Exponential model was the best fit for grain yield semivariogram in uniform-rate strategy with a nugget of 2.64×105 and range of influence of 39 m. Spherical model was the best for the semivariogram of grain yield in variable-rate strategy with a nugget of 3.45×105 and a range of about 100 m.

Application of gypsum using a single uniform rate as well as variable rates reduced the GR significantly. Strong spatial patterns were also observed after treatment with gypsum in variable-rate strategy. These were due to the treatment with different rates. Similarly, strong spatial patterns of grain yields were observed in both the management strategies. Such fields should be divided into different management units and be managed differently to increase the efficiency of added inputs.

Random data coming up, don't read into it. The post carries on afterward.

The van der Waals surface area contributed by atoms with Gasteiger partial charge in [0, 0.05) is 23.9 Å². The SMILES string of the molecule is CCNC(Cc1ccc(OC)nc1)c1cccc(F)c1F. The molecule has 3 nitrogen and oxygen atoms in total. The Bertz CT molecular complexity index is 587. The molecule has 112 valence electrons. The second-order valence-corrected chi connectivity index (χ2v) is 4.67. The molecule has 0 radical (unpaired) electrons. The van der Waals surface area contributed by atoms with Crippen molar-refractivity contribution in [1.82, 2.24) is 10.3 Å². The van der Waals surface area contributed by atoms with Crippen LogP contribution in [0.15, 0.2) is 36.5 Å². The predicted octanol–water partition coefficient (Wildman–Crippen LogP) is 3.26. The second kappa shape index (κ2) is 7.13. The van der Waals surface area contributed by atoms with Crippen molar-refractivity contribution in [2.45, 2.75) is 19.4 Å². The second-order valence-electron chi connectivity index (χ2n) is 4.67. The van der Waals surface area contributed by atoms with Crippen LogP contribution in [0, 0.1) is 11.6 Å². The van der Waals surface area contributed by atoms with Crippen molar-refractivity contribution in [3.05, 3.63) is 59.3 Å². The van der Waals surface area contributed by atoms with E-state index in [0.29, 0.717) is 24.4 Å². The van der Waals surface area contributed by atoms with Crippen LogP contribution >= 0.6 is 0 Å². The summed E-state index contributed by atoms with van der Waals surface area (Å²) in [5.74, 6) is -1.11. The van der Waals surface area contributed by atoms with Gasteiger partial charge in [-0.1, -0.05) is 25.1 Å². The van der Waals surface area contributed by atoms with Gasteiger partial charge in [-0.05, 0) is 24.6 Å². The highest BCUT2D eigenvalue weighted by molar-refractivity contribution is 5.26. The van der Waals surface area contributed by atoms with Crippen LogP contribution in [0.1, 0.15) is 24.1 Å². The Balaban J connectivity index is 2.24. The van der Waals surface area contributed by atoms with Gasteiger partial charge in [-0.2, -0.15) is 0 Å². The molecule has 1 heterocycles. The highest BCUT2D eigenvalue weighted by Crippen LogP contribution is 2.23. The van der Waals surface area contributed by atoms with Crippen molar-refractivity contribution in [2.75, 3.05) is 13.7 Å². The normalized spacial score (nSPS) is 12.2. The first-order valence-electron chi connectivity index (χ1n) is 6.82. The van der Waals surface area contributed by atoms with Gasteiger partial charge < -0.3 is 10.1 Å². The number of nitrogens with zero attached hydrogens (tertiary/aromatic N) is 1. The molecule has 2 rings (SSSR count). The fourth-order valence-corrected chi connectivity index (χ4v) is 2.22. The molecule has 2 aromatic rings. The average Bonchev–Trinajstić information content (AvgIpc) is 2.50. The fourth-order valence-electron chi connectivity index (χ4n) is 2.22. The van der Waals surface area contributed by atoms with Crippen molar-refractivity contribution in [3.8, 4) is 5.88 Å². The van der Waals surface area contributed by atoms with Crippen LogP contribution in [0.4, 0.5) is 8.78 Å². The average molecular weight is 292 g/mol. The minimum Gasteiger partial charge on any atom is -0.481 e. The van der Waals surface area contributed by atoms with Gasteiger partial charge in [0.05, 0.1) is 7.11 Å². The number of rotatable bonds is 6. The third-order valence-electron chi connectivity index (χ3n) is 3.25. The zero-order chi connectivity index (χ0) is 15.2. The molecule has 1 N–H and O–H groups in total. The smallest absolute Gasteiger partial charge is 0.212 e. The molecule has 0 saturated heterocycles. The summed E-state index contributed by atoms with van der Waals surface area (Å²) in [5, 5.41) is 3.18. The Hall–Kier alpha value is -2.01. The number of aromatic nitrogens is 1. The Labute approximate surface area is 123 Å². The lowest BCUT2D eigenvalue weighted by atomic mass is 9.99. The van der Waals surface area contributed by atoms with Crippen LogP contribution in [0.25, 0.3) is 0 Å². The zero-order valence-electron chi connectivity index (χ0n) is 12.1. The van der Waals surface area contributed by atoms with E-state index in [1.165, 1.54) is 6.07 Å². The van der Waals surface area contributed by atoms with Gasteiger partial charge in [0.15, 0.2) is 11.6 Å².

REFERENCES
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2:  Bratti, A.U. and D.J. Mulla, 1995. Spatial variability of soil properties and wheat yields on complex hills and their fertility management. J. Indian Soc. Soil Sci., 43: 53-58.